Here in NL, the Jr. High / High schools are very open. They're run more like an American college, really. If a kid has a free period without a class, he can leave school and go to the local shops to buy some candy or just hang out. Kids are expected to just get themselves to or from school with public transport. There's rarely a school cafeteria, just maybe a small snack shop and a main area with some tables and chairs. Kids will try to design their schedules so they have the first class period free, so they can sleep in. The 12yo "bridge" class might have slightly tighter rules, but by 14yo they have pretty free reign.

 

This causes some internationals to fret over the safety of their kids, which then can result in someone bringing up helicopter parenting. Sure, some kids will leave school to get into trouble (my DH used his school breaks to smoke joints, yes, lol), but really, having it happen outside of school rather than the toilet stall doesn't make that much of a difference, does it? And at least in the Dutch system teens learn a bit about decision making, independence, and how to navigate real society. Rather than be infantilized. Oh goodness, I got so mad at my undergrad because we weren't allowed to buy our own books at the campus bookstore. We had to hand over our class list, and then our books would be selected FOR us, even used books. Grrrrr..... What moron thought college students couldn't be trusted to buy their own books????

 

Just an extreme example - when I lived in Jerusalem I met a newcomer to West Jerusalem who said that she never went to the Old City, it was just too scary. I thought this was pretty funny, as at that point I was used to walking around the Old City by myself, and on those visits I would often see the local 5yos walking themselves to and from school by themselves. The lady and those kids lived less than 5 miles away from each other, yet had entirely different perspectives on their environment.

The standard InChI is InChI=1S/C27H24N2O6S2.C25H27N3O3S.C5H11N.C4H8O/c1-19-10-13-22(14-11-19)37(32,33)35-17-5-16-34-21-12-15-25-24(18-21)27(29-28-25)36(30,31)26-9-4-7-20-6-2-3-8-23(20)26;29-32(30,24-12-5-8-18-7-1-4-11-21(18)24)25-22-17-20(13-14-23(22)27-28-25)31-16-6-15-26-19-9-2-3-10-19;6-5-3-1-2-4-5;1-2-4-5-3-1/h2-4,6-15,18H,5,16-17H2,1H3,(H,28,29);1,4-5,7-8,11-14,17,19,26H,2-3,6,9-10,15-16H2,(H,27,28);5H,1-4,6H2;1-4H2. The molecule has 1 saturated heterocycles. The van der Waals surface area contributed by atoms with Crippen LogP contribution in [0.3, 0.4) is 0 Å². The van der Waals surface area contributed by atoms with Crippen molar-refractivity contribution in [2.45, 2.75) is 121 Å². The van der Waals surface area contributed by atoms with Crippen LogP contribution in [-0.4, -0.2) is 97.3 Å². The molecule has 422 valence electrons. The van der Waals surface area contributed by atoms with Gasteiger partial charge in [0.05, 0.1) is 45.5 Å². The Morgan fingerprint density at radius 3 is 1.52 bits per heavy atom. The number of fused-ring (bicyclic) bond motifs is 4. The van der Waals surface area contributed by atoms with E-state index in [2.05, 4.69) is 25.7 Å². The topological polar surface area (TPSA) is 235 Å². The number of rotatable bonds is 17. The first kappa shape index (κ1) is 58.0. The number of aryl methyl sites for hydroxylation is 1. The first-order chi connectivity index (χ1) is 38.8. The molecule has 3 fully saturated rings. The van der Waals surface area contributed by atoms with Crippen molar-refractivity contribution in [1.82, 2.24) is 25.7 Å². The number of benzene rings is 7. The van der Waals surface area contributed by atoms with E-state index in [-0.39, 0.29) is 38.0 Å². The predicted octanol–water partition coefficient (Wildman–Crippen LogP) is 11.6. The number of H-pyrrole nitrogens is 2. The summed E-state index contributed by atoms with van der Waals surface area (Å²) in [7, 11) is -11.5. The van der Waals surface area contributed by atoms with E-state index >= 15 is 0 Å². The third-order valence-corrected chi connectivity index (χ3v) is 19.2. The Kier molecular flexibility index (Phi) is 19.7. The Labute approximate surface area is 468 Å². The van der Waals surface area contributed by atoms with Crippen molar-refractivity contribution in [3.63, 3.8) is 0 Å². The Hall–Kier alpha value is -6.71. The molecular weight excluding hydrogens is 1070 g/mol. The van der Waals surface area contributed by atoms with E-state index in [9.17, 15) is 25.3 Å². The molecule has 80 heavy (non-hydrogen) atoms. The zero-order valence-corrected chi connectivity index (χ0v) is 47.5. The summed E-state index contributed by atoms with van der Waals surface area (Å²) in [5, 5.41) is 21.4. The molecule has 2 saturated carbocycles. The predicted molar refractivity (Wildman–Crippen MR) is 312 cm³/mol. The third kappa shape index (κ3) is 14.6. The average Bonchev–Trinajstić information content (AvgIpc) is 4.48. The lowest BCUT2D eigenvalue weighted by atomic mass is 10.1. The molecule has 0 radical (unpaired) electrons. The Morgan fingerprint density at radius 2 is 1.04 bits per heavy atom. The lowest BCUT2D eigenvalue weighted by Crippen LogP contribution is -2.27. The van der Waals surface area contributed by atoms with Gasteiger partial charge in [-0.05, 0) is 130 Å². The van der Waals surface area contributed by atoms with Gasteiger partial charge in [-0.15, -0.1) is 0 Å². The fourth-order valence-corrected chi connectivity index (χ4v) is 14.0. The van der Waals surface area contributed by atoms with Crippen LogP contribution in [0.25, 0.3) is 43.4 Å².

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Maybe we're mixing up free range with laissez-faire. Free range sets up and models healthy and appropriate structures while giving freedom within structure - "tell me the way to the organ concert you're walking to and when do you expect to be back?". Helicopter watches every single move - "You can't go to the organ concert without an adult until you're 13.". Laissez faire (which I see in some poor communities around me where the parents have very little margin) sets the kids free to fend for themselves - "don't bother me, I'm busy".

 

(I'm using the organ concert because that was a favorite activity of my son and his Dutch friend.)

 

Emily

Not as familiar with the laissez-faire term, but I could see that distinction.  There are certainly degrees of free range parenting, but I wasn't implying that a free range parent doesn't care about their safety.  But they don't keep them in a bubble.  That's why I was saying they checked in to make sure they arrived safely, and I would also assume that many free range parents teach their child the rules and routes in walking down the street.  

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Hey, provide some of those links. It would be interesting to see if any of them are actually talking about parental involvement in education. From all the educational journals and information I've read, parental involvement is directly linked to better student achievement, certainly at the elementary level. 

 

Sure, but in a lot of those articles, the definition of parental involvement is how much the teacher feels the parents talk up the cleverness of the teacher and school.

 

I've just spent a painful semester reading these...

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Sure, but in a lot of those articles, the definition of parental involvement is how much the teacher feels the parents talk up the cleverness of the teacher and school.